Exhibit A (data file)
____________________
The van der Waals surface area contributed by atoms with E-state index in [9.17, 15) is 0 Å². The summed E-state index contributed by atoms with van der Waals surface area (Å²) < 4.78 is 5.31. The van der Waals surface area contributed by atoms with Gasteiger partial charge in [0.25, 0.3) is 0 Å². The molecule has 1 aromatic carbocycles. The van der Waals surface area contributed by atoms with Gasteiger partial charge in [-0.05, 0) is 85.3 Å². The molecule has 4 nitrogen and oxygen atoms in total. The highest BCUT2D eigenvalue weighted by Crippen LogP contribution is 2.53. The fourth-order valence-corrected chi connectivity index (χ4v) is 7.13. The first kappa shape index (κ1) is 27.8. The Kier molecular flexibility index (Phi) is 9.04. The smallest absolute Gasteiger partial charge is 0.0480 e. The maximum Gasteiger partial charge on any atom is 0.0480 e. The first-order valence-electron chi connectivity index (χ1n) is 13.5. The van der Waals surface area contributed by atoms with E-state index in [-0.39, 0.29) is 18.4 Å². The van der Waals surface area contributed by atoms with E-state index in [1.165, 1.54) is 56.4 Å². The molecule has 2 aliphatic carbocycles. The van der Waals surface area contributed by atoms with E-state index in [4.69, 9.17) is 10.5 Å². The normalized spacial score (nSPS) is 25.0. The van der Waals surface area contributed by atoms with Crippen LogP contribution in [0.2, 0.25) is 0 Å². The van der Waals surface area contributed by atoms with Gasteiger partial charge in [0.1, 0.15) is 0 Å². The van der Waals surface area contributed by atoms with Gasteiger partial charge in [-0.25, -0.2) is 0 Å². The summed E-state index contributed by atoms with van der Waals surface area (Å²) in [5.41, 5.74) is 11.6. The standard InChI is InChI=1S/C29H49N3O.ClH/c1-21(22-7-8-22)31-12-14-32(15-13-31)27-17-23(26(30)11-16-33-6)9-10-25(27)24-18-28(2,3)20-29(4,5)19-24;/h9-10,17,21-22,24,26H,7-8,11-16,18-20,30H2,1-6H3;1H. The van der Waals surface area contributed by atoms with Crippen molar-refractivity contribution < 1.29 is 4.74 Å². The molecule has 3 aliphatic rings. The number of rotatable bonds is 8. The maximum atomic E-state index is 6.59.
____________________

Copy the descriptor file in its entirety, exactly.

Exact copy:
The van der Waals surface area contributed by atoms with E-state index in [9.17, 15) is 0 Å². The summed E-state index contributed by atoms with van der Waals surface area (Å²) < 4.78 is 5.31. The van der Waals surface area contributed by atoms with Gasteiger partial charge in [0.25, 0.3) is 0 Å². The molecule has 1 aromatic carbocycles. The van der Waals surface area contributed by atoms with Gasteiger partial charge in [-0.05, 0) is 85.3 Å². The molecule has 4 nitrogen and oxygen atoms in total. The highest BCUT2D eigenvalue weighted by Crippen LogP contribution is 2.53. The fourth-order valence-corrected chi connectivity index (χ4v) is 7.13. The first kappa shape index (κ1) is 27.8. The Kier molecular flexibility index (Phi) is 9.04. The smallest absolute Gasteiger partial charge is 0.0480 e. The maximum Gasteiger partial charge on any atom is 0.0480 e. The first-order valence-electron chi connectivity index (χ1n) is 13.5. The van der Waals surface area contributed by atoms with E-state index in [-0.39, 0.29) is 18.4 Å². The van der Waals surface area contributed by atoms with E-state index in [1.165, 1.54) is 56.4 Å². The molecule has 2 aliphatic carbocycles. The van der Waals surface area contributed by atoms with E-state index in [4.69, 9.17) is 10.5 Å². The normalized spacial score (nSPS) is 25.0. The van der Waals surface area contributed by atoms with Crippen LogP contribution in [0.2, 0.25) is 0 Å². The van der Waals surface area contributed by atoms with Gasteiger partial charge in [0.1, 0.15) is 0 Å². The van der Waals surface area contributed by atoms with Gasteiger partial charge in [-0.25, -0.2) is 0 Å². The summed E-state index contributed by atoms with van der Waals surface area (Å²) in [5.41, 5.74) is 11.6. The standard InChI is InChI=1S/C29H49N3O.ClH/c1-21(22-7-8-22)31-12-14-32(15-13-31)27-17-23(26(30)11-16-33-6)9-10-25(27)24-18-28(2,3)20-29(4,5)19-24;/h9-10,17,21-22,24,26H,7-8,11-16,18-20,30H2,1-6H3;1H. The van der Waals surface area contributed by atoms with Crippen molar-refractivity contribution < 1.29 is 4.74 Å². The molecule has 3 aliphatic rings. The number of rotatable bonds is 8. The maximum atomic E-state index is 6.59.